normal My Polarizable Water (PW) beads are bending after EM

  • jimmy_chang
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1 year 4 months ago #7471 by jimmy_chang
Hi there.

I seem to have a little bit of a problem during my EM process, and I really need some help.
Currently, I am trying to observe the self-assembly tendency of hydrophobin proteins. Here's my MARINI simulation process:

1. To start off I first martinized a monomer protein using the following command:
python martinize.py -f Protein.pdb -ss Protein.dssp -ff martini22p -p backbone -o topol.top -x Protein_CG.pdb
(It should be noted that my original all-atom monomer protein had 70 residues consisting 1010 atoms. After martinizing, it was reduced to 171 atoms). martinize.py was version 2.6

2. Then, I added my .itp files in my topology, which were: "martini_v2.2refP.itp," "martini_v2.2p_aminoacids," and "martini_v2.0_ions.itp" (The .itp files were from www.cgmartini.nl/index.php/force-field-p...particle-definitions
www.cgmartini.nl/index.php/force-field-parameters/amino-acids
and www.cgmartini.nl/index.php/force-field-parameters/ions )

3. I created my .gro file:
gmx editconf -f Protein_CG.pdb -c -d 1.5 -bt cubic -o Protein_CG.gro
The resulting box dimensions here were: [6.13912 6.13912 6.13912].

4. I ran a vacuum EM on this monomer:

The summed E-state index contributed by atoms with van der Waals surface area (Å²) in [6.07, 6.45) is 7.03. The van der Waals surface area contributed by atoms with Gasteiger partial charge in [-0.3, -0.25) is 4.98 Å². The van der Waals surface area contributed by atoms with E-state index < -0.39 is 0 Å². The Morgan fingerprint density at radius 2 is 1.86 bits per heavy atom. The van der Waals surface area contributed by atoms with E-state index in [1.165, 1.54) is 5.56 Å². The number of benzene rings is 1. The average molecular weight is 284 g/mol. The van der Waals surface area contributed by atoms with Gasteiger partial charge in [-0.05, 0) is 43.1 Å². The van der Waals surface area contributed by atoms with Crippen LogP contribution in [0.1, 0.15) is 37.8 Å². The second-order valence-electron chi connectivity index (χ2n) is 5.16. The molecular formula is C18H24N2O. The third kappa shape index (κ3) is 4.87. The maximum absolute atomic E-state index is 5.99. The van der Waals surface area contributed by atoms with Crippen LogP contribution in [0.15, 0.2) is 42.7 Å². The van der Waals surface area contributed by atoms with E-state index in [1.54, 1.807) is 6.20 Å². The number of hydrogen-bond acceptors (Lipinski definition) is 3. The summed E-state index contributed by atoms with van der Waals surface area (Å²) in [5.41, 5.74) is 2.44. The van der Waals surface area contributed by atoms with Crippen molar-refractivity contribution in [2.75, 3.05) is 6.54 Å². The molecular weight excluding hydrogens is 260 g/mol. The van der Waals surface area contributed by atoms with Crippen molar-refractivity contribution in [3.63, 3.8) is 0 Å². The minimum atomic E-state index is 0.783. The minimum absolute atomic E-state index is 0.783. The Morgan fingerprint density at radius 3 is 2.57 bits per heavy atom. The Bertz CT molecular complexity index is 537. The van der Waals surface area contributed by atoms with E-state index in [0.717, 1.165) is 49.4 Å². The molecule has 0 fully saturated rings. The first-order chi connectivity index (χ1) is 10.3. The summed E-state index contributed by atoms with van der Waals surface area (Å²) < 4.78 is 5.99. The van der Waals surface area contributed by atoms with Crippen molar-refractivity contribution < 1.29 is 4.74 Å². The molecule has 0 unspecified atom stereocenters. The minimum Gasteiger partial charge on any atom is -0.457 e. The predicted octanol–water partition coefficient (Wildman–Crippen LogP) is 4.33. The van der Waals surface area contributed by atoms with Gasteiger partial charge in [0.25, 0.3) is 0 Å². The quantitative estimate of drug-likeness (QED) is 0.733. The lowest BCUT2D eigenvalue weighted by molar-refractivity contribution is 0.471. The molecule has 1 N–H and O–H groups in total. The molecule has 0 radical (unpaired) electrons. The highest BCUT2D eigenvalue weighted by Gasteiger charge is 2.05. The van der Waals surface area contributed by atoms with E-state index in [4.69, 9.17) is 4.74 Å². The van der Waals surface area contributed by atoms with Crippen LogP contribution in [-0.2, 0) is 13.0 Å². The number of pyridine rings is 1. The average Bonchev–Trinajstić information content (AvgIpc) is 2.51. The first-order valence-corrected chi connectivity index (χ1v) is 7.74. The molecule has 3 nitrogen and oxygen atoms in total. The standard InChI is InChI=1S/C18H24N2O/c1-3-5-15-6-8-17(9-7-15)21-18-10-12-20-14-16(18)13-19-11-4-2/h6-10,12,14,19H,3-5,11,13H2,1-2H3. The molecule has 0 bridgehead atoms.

gmx grompp -f VacuumEM.mdp -c Protein_CG.gro -p topol.top -o VacuumEM.tpr -maxwarn 1
The flag 'maxwarn 1' was for the atom name mismatch on SCD-SCN and SCD-SCP. My VacuumEM.mdp is:

Warning: Spoiler! [ Click to expand ]


You can see that my lincs-order and lincs-iter is pretty high, but I did not want to have any LINCS error during this process so I raised the value a bit. Anyways, from here I got my VacuumEM.gro file

5. After that I replicated my energy minimized structure using genconf:
gmx genconf -f VacuumEM.gro -nbox 4 4 3 -o 48-Mer.gro
This created a new box with dimensions [24.55648 24.55648 18.41736].

6. Then I solvated my system with polarizable water. First I used the following command to solvate with non-polarizable water:
gmx solvate -cp 48-Mer.gro -cs water.gro -p topol.top -o solv.gro -radius 0.21
and then ran python triple-w.py solv.gro to convert non-polarizable water to polar waters. This gave me the result gro file solv_PW.gro.
(I got water.gro and triple-w.py from www.cgmartini.nl/index.php/example-appli...ons2/solvent-systems and www.cgmartini.nl/index.php/tools2/resolution-transformation )

7. Since my system had no net charge, I skipped my ionization process and began running EM. In prior to creating a .tpr file, I read a post saying that the minimization process works better to use stiff bonds on PW molecules rather than constraints. So I have I have commented the [constraints] section and uncommented the [bonds] section:

Warning: Spoiler! [ Click to expand ]


After that, I ran an EM using 12 core workstation:
gmx grompp -f EM.mdp -c solv_PW.gro -p topol.top -o EM.tpr
mpirun -np 12 -host node01 mdrun_mpi -v -deffnm EM


Here is the EM.mdp file:

Warning: Spoiler! [ Click to expand ]


It's almost the same as VacuumEM.mdp, but I changed the 'periodic-molecules' as 'yes' along with emstep of 0.002

I anticipated my EM simulation to last a bit longer, but it finished very quickly with the following results:

Warning: Spoiler! [ Click to expand ]


8. I changed my PW stiff bonds to constraints again:
Warning: Spoiler! [ Click to expand ]


and tried to run my EQ with 10fs first.